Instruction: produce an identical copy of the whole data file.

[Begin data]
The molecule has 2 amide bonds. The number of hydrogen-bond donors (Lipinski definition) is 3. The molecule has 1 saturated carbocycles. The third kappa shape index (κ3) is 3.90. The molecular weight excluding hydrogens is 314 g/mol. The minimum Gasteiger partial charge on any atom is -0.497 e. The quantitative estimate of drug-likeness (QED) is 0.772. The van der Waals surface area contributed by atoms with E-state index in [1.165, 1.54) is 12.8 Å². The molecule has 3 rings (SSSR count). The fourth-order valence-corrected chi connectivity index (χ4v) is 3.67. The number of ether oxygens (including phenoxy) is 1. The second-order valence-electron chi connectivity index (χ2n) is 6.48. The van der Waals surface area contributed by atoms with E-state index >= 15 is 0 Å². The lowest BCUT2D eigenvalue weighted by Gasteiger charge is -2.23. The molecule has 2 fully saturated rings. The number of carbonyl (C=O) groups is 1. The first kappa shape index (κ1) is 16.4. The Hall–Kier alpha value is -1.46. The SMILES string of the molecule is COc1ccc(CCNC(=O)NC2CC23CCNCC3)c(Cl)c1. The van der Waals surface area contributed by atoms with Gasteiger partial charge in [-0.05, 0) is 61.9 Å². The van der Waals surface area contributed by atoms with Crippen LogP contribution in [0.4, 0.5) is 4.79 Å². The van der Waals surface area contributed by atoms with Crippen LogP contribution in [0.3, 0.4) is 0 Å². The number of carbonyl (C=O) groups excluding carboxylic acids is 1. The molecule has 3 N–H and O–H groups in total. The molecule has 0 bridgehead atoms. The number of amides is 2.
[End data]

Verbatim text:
The molecule has 2 amide bonds. The number of hydrogen-bond donors (Lipinski definition) is 3. The molecule has 1 saturated carbocycles. The third kappa shape index (κ3) is 3.90. The molecular weight excluding hydrogens is 314 g/mol. The minimum Gasteiger partial charge on any atom is -0.497 e. The quantitative estimate of drug-likeness (QED) is 0.772. The van der Waals surface area contributed by atoms with E-state index in [1.165, 1.54) is 12.8 Å². The molecule has 3 rings (SSSR count). The fourth-order valence-corrected chi connectivity index (χ4v) is 3.67. The number of ether oxygens (including phenoxy) is 1. The second-order valence-electron chi connectivity index (χ2n) is 6.48. The van der Waals surface area contributed by atoms with E-state index >= 15 is 0 Å². The lowest BCUT2D eigenvalue weighted by Gasteiger charge is -2.23. The molecule has 2 fully saturated rings. The number of carbonyl (C=O) groups is 1. The first kappa shape index (κ1) is 16.4. The Hall–Kier alpha value is -1.46. The SMILES string of the molecule is COc1ccc(CCNC(=O)NC2CC23CCNCC3)c(Cl)c1. The van der Waals surface area contributed by atoms with Gasteiger partial charge in [-0.05, 0) is 61.9 Å². The van der Waals surface area contributed by atoms with Crippen LogP contribution in [0.4, 0.5) is 4.79 Å². The van der Waals surface area contributed by atoms with Crippen LogP contribution in [0.3, 0.4) is 0 Å². The number of carbonyl (C=O) groups excluding carboxylic acids is 1. The molecule has 3 N–H and O–H groups in total. The molecule has 0 bridgehead atoms. The number of amides is 2.